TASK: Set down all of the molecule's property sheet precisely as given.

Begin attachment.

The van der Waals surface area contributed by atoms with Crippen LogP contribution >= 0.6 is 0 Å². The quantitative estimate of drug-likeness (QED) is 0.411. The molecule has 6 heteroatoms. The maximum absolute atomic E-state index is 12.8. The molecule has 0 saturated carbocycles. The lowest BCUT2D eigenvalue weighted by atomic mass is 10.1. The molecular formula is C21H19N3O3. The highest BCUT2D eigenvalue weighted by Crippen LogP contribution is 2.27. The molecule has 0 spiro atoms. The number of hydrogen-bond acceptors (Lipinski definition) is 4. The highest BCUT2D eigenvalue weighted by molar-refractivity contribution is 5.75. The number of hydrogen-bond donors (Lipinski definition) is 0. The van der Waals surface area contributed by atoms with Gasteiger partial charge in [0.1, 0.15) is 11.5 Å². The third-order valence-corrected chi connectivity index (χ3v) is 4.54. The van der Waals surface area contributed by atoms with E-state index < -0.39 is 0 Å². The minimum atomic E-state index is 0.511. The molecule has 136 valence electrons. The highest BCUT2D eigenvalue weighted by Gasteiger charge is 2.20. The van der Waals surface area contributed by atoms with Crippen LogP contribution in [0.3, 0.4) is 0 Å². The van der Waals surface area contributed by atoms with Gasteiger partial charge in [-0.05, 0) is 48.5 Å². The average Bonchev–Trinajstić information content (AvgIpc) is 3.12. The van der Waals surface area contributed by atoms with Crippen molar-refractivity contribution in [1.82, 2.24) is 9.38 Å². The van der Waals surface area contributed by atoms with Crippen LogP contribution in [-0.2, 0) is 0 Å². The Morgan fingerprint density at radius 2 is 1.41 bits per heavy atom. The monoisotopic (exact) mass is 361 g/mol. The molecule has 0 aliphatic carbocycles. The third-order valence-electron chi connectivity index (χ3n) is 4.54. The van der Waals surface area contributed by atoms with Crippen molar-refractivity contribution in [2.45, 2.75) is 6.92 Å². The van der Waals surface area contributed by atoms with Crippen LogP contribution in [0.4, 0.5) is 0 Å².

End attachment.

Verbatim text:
The van der Waals surface area contributed by atoms with Crippen LogP contribution >= 0.6 is 0 Å². The quantitative estimate of drug-likeness (QED) is 0.411. The molecule has 6 heteroatoms. The maximum absolute atomic E-state index is 12.8. The molecule has 0 saturated carbocycles. The lowest BCUT2D eigenvalue weighted by atomic mass is 10.1. The molecular formula is C21H19N3O3. The highest BCUT2D eigenvalue weighted by Crippen LogP contribution is 2.27. The molecule has 0 spiro atoms. The number of hydrogen-bond acceptors (Lipinski definition) is 4. The highest BCUT2D eigenvalue weighted by molar-refractivity contribution is 5.75. The number of hydrogen-bond donors (Lipinski definition) is 0. The van der Waals surface area contributed by atoms with Gasteiger partial charge in [0.1, 0.15) is 11.5 Å². The third-order valence-corrected chi connectivity index (χ3v) is 4.54. The van der Waals surface area contributed by atoms with E-state index < -0.39 is 0 Å². The minimum atomic E-state index is 0.511. The molecule has 136 valence electrons. The highest BCUT2D eigenvalue weighted by Gasteiger charge is 2.20. The van der Waals surface area contributed by atoms with Crippen LogP contribution in [0.3, 0.4) is 0 Å². The van der Waals surface area contributed by atoms with Gasteiger partial charge in [-0.05, 0) is 48.5 Å². The average Bonchev–Trinajstić information content (AvgIpc) is 3.12. The van der Waals surface area contributed by atoms with Crippen molar-refractivity contribution in [1.82, 2.24) is 9.38 Å². The van der Waals surface area contributed by atoms with Crippen LogP contribution in [-0.2, 0) is 0 Å². The Morgan fingerprint density at radius 2 is 1.41 bits per heavy atom. The monoisotopic (exact) mass is 361 g/mol. The molecule has 0 aliphatic carbocycles. The third-order valence-electron chi connectivity index (χ3n) is 4.54. The van der Waals surface area contributed by atoms with Crippen molar-refractivity contribution in [2.45, 2.75) is 6.92 Å². The van der Waals surface area contributed by atoms with Crippen LogP contribution in [0.4, 0.5) is 0 Å².